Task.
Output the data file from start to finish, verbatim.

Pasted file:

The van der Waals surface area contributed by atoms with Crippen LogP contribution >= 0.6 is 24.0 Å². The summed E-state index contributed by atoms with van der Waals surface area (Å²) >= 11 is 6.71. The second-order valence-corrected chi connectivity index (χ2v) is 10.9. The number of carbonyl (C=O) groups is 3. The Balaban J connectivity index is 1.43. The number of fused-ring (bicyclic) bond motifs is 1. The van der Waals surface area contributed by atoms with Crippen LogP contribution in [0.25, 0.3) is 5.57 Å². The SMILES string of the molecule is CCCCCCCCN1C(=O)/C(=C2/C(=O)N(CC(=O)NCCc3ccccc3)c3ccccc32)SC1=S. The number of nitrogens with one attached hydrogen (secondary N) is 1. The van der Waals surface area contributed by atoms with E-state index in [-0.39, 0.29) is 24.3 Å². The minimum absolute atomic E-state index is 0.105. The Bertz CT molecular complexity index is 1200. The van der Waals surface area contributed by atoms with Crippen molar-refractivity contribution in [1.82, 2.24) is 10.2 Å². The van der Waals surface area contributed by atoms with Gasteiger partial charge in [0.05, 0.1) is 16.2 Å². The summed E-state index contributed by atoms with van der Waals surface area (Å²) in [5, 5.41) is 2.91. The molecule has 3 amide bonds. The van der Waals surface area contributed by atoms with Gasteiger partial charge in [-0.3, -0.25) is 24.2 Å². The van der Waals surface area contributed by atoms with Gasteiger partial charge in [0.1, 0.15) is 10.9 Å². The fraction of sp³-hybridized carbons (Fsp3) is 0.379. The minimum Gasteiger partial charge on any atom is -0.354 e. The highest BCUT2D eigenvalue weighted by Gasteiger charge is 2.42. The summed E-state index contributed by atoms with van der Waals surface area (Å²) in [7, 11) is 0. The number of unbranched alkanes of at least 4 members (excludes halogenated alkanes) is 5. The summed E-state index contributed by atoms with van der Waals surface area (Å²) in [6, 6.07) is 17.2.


The van der Waals surface area contributed by atoms with Crippen LogP contribution >= 0.6 is 24.0 Å². The summed E-state index contributed by atoms with van der Waals surface area (Å²) >= 11 is 6.71. The second-order valence-corrected chi connectivity index (χ2v) is 10.9. The number of carbonyl (C=O) groups is 3. The Balaban J connectivity index is 1.43. The number of fused-ring (bicyclic) bond motifs is 1. The van der Waals surface area contributed by atoms with Crippen LogP contribution in [0.25, 0.3) is 5.57 Å². The SMILES string of the molecule is CCCCCCCCN1C(=O)/C(=C2/C(=O)N(CC(=O)NCCc3ccccc3)c3ccccc32)SC1=S. The number of nitrogens with one attached hydrogen (secondary N) is 1. The van der Waals surface area contributed by atoms with E-state index in [-0.39, 0.29) is 24.3 Å². The minimum absolute atomic E-state index is 0.105. The Bertz CT molecular complexity index is 1200. The van der Waals surface area contributed by atoms with Crippen molar-refractivity contribution in [1.82, 2.24) is 10.2 Å². The van der Waals surface area contributed by atoms with Gasteiger partial charge in [0.05, 0.1) is 16.2 Å². The summed E-state index contributed by atoms with van der Waals surface area (Å²) in [5, 5.41) is 2.91. The molecule has 3 amide bonds. The van der Waals surface area contributed by atoms with Gasteiger partial charge in [-0.3, -0.25) is 24.2 Å². The van der Waals surface area contributed by atoms with Gasteiger partial charge in [0.1, 0.15) is 10.9 Å². The fraction of sp³-hybridized carbons (Fsp3) is 0.379. The minimum Gasteiger partial charge on any atom is -0.354 e. The highest BCUT2D eigenvalue weighted by Gasteiger charge is 2.42. The summed E-state index contributed by atoms with van der Waals surface area (Å²) in [7, 11) is 0. The number of unbranched alkanes of at least 4 members (excludes halogenated alkanes) is 5. The summed E-state index contributed by atoms with van der Waals surface area (Å²) in [6, 6.07) is 17.2.